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Does the order of applying comparators and predicates matter?

We have a web page, where the user can select an arbitrary number of rules for filtering and sorting a group of items. With each rule, he sets a priority for it, with which the user defines the order of how the rules should be applied.

From this group of rules I extract Comparator (if the rule was sorting) and/or Predicates (if the user wants to filter the items) objects. I would like to use these with a stream of items, in order to filter and sort them.

My question is, does the order of applying the Comparator and Predicate objects matter? I know that the order of Comparator objects is important, but does it matter if a Predicate appears at the start or at the end?

For example:

We have Comparator objects: comparator1, comparator2
We have Predicate objects: predicate1, predicate2

Is there a difference between applying them in the following orders:

- comparator1, comparator2, predicate1, predicate2
- predicate1, predicate2, comparator1, comparator2
- predicate1, comparator1, predicate2, comparator2
- predicate2, comparator1, comparator2, predicate1

Note: comparator1 always appears before comparator2. I am aware that changing their order could result in different results in terms of sorting.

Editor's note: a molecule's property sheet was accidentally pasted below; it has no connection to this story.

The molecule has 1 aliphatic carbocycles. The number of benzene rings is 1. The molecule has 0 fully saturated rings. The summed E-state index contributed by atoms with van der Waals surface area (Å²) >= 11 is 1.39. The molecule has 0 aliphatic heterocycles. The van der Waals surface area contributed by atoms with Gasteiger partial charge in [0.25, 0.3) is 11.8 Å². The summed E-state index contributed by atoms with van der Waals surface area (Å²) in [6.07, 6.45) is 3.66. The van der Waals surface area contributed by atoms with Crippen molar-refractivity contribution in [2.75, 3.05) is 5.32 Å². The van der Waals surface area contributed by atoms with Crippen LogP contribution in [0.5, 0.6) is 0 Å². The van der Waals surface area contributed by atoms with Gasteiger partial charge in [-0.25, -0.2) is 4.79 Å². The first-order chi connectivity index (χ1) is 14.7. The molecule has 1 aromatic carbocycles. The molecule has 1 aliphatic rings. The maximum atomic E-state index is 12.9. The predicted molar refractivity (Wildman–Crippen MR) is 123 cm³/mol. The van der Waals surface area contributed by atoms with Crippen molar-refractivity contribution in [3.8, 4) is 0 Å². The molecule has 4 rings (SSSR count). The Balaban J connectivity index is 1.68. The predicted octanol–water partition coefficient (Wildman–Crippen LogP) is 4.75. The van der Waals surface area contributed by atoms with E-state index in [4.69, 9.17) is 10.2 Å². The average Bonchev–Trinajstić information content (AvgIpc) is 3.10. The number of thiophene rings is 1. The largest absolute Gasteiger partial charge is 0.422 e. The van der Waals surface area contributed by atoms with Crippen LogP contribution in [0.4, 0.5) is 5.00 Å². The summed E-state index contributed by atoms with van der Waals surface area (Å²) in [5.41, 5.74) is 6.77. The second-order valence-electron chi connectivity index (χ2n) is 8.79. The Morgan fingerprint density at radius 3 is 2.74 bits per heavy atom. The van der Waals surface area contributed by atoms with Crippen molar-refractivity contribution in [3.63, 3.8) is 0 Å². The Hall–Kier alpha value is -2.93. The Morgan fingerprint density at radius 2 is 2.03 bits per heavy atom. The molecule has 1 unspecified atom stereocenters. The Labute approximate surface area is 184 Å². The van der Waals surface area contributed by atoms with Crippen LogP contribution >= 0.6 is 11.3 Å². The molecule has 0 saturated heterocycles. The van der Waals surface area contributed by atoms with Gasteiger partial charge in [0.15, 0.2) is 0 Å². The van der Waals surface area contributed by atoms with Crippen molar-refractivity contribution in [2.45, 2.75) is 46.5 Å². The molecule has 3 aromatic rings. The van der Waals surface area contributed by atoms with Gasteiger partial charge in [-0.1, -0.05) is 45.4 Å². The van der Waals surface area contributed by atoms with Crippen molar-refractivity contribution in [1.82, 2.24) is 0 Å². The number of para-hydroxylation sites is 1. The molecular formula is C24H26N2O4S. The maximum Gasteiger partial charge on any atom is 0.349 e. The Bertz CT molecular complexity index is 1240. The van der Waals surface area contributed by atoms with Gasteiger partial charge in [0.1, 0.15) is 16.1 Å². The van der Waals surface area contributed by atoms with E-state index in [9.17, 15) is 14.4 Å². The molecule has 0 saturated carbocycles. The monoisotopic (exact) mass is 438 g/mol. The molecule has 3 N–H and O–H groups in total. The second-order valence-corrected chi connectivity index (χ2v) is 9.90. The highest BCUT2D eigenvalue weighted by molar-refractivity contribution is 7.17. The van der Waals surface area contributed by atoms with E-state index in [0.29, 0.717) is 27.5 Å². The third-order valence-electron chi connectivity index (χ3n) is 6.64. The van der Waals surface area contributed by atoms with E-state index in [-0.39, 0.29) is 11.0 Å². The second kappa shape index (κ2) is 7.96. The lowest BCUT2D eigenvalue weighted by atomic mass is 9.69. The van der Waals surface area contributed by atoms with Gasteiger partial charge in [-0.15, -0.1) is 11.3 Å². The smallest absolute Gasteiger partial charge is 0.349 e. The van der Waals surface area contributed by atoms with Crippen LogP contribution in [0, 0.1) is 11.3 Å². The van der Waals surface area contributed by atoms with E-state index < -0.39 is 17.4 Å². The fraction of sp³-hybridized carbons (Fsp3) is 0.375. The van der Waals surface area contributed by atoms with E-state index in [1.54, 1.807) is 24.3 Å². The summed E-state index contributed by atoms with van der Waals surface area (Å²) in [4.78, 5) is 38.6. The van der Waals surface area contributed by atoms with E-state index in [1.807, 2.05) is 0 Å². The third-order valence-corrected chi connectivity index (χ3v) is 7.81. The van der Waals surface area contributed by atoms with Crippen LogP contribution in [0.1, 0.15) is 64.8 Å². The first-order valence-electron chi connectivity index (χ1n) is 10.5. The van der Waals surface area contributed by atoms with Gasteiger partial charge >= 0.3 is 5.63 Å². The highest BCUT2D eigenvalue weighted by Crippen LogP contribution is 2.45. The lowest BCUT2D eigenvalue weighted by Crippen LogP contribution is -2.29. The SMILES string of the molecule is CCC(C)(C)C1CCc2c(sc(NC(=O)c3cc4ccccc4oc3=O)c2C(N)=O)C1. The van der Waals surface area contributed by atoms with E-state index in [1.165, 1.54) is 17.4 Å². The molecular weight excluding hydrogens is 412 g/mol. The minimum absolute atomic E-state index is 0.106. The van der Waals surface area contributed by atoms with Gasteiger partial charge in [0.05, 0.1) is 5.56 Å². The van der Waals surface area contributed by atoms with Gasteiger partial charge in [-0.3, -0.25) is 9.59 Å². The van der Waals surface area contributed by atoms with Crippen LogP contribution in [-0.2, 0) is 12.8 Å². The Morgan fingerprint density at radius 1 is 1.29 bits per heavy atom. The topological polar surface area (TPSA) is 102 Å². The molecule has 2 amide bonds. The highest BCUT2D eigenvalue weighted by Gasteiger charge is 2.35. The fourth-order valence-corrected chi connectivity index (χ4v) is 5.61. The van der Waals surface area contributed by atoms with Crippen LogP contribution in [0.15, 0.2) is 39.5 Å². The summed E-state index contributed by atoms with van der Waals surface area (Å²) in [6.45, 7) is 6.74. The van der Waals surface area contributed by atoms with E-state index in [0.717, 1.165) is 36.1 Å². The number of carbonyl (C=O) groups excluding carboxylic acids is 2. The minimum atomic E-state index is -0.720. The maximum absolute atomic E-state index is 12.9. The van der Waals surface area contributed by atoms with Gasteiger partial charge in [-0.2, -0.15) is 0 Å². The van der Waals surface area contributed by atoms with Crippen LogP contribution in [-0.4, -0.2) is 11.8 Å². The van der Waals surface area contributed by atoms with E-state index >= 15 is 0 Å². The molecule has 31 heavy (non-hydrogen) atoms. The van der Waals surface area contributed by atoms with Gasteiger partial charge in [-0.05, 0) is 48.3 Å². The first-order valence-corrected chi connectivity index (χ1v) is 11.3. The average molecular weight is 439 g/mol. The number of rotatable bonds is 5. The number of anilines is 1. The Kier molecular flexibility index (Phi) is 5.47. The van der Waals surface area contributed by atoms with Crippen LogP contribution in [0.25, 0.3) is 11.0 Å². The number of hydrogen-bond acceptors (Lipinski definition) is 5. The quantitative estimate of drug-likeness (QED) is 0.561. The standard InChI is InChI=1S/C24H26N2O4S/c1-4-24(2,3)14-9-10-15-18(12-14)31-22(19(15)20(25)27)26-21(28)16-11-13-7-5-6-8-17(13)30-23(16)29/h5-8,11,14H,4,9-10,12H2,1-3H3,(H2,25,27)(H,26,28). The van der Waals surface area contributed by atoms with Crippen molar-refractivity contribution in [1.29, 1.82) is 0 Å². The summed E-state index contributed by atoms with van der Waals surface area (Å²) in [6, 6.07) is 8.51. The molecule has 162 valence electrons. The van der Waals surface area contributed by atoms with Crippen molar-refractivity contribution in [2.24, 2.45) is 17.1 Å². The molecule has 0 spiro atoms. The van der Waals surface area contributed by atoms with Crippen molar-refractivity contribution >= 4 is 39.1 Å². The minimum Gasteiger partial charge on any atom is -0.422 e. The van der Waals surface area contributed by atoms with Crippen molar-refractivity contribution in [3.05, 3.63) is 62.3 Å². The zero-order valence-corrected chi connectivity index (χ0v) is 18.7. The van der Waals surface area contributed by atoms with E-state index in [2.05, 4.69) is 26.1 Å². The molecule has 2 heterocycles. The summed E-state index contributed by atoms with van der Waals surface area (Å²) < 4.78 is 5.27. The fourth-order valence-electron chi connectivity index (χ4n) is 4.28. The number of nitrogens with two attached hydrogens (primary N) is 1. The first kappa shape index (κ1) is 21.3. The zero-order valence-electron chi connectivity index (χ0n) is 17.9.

Now, I think that all the above situations would result in the same output (in terms of sorting and items). This would allow me to apply all filters first and then take care of sorting. But I am not sure, so I had to ask here.



If your predicates are stateless and do not modify the objects they test, then they are selections in terms of relational algebra. As such, their ordering does not matter for the end result.

However, there might be differences in performance. It is generally advisable to apply fast and highly selective predicates first. Sorting will also be faster after filtering.

On the other hand, depending on what you are doing these benefits might be negligible. In such cases you should go for the order that makes you code the easiest to understand and maintain.

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